The father and founder of the Bajju people is Baranzan, an ancestor believed to be of Nigerian and Cameroonian descent.

History has it that the Bajju people migrated from Zamfara to Bauchi, then Jos. They moved and settled in Dibiyi/Kurmin Bi, in the Zonkwa chiefdom of what is present Zangon Kataf Local Government of Kaduna state. Now they can be found in other LGAs in Kaduna state such as Jemaa and Kachia.

They speak Jju language and the land occupied by the Bajju is called Kajju. With an estimated 600, 000 native speakers, the Bajju, commonly referred to as Kaje (a pejorative term), constitute one of the largest ethnic groups in Southern Kaduna. The Bajju are particularly found in Zangon-Kataf, Jemaa and Kachia Local Government Areas of Kaduna State.

Bajju Chiefdom in Kaduna State [Talk Nigerian News online]
Bajju Chiefdom in Kaduna State [Talk Nigerian News online]
talk nigerian

Bajju people had a lot of ancient superstitious beliefs highlighted below, though some have survived over time.

Superstitious beliefs for women:

  1. Women should not eat eggs as that would mean 'eating' their own children.
  2. Women are not to cook or carry out farm activities for 7 days following child birth
  3. Hitting hands or feet on the wall would be calling the Abvoi, the native god.
  4. Hitting people, especially men, with brooms would be sweeping away all of his charms and power (including the power to impregnate a woman).
  5. Pregnant women should not to eat sugarcanes because it could make their babies grow too fat.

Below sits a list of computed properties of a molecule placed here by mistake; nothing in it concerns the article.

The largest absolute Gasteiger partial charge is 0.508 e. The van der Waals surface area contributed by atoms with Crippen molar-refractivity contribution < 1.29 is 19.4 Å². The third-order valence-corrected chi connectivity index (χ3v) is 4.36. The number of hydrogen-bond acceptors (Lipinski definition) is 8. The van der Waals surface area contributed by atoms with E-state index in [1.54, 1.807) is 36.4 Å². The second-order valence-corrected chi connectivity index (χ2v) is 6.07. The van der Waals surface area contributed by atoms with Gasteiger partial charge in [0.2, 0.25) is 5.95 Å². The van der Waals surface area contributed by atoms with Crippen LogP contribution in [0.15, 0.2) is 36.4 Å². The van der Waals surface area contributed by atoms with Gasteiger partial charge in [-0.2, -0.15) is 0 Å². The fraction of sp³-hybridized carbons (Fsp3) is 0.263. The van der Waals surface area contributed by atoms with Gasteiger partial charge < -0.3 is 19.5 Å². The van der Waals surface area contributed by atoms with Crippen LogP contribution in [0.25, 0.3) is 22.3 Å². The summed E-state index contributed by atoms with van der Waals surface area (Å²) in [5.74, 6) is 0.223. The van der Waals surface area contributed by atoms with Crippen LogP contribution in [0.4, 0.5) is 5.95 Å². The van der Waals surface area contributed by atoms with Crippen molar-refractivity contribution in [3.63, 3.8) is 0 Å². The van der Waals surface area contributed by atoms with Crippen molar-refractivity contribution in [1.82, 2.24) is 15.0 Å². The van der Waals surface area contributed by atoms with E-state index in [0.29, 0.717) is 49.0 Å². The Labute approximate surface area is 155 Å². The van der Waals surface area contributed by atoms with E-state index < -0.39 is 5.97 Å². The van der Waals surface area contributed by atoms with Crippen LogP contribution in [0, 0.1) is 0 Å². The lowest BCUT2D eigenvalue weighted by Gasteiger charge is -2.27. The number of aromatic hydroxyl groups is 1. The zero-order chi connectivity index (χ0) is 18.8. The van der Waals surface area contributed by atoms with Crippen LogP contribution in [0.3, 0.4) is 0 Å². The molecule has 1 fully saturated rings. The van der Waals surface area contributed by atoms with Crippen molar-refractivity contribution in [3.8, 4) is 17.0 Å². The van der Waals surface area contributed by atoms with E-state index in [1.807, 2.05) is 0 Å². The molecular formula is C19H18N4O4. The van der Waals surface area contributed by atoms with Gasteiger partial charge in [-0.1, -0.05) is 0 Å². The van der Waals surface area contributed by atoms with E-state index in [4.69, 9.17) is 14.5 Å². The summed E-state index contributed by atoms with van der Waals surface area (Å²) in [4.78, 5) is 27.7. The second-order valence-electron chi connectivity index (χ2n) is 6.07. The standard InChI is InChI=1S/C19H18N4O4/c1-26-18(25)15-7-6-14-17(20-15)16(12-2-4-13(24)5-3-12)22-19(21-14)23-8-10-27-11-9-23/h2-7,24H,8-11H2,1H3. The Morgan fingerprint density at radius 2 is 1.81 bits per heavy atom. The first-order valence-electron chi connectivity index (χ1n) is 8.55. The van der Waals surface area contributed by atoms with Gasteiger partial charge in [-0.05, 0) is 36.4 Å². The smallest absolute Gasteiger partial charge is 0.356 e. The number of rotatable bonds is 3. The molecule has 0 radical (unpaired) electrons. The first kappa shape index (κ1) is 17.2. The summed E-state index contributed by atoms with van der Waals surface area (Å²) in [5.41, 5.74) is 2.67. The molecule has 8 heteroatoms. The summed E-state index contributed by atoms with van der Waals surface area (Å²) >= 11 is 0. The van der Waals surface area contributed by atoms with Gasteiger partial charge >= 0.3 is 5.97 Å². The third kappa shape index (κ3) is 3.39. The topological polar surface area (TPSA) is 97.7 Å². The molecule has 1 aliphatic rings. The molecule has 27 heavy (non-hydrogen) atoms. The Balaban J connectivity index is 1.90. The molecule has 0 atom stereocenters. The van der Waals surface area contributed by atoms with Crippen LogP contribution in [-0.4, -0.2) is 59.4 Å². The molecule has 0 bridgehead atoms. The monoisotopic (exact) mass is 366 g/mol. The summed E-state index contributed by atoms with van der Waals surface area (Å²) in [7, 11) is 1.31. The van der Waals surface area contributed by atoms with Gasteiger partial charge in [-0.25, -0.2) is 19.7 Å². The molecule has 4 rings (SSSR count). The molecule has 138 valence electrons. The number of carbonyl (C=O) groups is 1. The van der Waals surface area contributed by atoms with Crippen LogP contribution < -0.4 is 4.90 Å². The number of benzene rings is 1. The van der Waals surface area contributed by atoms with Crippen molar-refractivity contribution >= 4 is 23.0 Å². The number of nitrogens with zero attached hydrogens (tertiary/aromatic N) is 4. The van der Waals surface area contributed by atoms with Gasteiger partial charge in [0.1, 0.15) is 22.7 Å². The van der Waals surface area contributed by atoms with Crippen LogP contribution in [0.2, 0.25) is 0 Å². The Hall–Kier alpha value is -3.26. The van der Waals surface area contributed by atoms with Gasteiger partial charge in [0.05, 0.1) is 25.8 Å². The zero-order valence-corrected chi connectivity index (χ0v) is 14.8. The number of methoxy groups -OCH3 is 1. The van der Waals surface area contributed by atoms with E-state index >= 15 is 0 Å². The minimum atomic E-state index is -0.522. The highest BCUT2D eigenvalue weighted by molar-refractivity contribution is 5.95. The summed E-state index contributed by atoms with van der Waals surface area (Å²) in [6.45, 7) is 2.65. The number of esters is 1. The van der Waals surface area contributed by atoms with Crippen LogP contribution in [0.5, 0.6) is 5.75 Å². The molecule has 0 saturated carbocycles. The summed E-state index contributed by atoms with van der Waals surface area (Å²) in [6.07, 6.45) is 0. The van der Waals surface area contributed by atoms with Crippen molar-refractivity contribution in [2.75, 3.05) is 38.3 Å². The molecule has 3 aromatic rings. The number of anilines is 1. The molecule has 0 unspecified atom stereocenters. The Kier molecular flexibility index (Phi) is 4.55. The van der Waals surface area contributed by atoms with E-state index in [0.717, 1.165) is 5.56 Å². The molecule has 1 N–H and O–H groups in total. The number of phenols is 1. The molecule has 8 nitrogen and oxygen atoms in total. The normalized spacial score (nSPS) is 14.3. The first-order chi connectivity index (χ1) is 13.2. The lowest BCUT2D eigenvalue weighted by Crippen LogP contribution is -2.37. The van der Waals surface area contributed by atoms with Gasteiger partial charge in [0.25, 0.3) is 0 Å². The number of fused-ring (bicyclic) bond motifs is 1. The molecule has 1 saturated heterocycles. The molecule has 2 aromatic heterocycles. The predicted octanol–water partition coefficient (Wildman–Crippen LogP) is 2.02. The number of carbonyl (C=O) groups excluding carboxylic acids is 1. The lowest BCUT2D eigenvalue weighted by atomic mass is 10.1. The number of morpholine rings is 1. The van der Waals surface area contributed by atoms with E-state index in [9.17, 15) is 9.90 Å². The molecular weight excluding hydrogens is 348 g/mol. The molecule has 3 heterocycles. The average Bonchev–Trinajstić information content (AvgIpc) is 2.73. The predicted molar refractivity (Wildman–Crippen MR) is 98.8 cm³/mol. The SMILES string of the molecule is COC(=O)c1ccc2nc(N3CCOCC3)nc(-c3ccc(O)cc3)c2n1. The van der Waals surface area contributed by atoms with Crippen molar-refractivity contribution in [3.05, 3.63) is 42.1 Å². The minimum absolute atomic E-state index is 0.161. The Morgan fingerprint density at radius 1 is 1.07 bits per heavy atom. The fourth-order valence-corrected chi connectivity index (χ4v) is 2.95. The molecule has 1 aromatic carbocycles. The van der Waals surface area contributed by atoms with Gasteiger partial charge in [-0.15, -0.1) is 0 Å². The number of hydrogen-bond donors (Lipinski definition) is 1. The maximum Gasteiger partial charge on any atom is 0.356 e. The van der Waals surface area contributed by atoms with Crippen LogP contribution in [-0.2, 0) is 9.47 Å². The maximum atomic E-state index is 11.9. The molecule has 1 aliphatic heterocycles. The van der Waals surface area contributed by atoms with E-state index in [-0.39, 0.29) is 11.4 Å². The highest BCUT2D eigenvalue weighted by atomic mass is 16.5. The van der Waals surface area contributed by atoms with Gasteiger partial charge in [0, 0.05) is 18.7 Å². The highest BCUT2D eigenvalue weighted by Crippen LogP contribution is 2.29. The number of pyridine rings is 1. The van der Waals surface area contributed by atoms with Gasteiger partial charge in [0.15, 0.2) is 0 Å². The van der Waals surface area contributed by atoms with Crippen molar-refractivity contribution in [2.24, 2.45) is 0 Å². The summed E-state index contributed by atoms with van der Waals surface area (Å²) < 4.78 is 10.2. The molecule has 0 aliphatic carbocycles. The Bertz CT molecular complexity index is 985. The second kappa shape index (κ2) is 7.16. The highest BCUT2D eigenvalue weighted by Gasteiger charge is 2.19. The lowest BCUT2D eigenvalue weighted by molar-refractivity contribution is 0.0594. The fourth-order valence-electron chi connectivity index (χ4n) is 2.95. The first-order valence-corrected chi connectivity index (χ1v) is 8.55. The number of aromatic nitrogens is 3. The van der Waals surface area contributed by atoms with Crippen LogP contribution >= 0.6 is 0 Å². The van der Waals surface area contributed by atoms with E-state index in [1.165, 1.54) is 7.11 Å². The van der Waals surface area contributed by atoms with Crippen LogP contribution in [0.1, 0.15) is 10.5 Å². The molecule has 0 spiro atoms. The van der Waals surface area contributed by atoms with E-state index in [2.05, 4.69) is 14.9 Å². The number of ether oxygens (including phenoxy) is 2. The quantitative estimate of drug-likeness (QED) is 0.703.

Superstitious beliefs for men:

  1. It is believed that if a man shaves his hair halfway, a spirit will come to finish the job, and cause the man to go mad
  2. Food prepared by menstruating women should not be eaten by men as they would be exposed to blindness or bad luck in hunting.
Bajju day celebration [Aljazirah news]
Bajju day celebration [Aljazirah news]
Aljazirah news

Superstitious beliefs for children:

  1. Children are not allowed to eat eggs.
  2. They are not to eat meat offered to them at other households, for it may be enchanted.
  3. Children were not to go out in the heat of the midday sun, for fear that they may accept food from a witch.

General taboos of the land:

  1. The Bajju believe that snakes should not be killed as it may be the spirit of a person sleeping or having a fever.
  2. They believe that whistling in the house of a hunter could cause his charms to stop working
  3. It is simply a taboo to blow food to cool it.
  4. When a visitor comes to eat at a household, a person from the visited household must eat with the guest to prove the food is not poisoned.
  5. Answering a call at night could cause the person to die.

Rules of the land:

  1. Men are to be buried facing east (direction of Bajju origin) while women are to be buried facing west.
  2. Those who died as a result of falling off a tree, falling off the roof of a house, or shot during hunting, are buried where the incident took place, and do not receive a burial ceremony.
  3. Women who died during child birth were buried at the backyard of their home.
  4. The Bajju believe strongly in libation and reincarnation. It is believed that when a shooting star passes, a great man has died somewhere and is going to land somewhere else for reincarnation.

Gods and witchcraft for the Bajju people

  1. Tyyi Tson: Tyyitson means 'to give hungry rice'. This was the practice of euthanizing the elderly by offering them poisoned hungry rice (called 'Kasap') to end their suffering of physical infirmity.
  2. Gajimale: A gajimale is a water spirit that comes out to seduce its victims by coming in the form of a good-looking opposite sex partner. The Bajju believe that the gajimale gave riches in exchange for the lives of children and that epilepsy, "rong ncen" or 'fire of the river' was caused by the water spirits.
  3. Abvoi: The Bajju worship the god Abvoi. 'Godo Abvoi' or 'Dodo' is the leader of the shrine while the 'Magajin Abvoi' is the one who relays the messages of the god to the people.
  4. Akurusak: They are masquerades which represent the Abvoi spirits during the celebrations.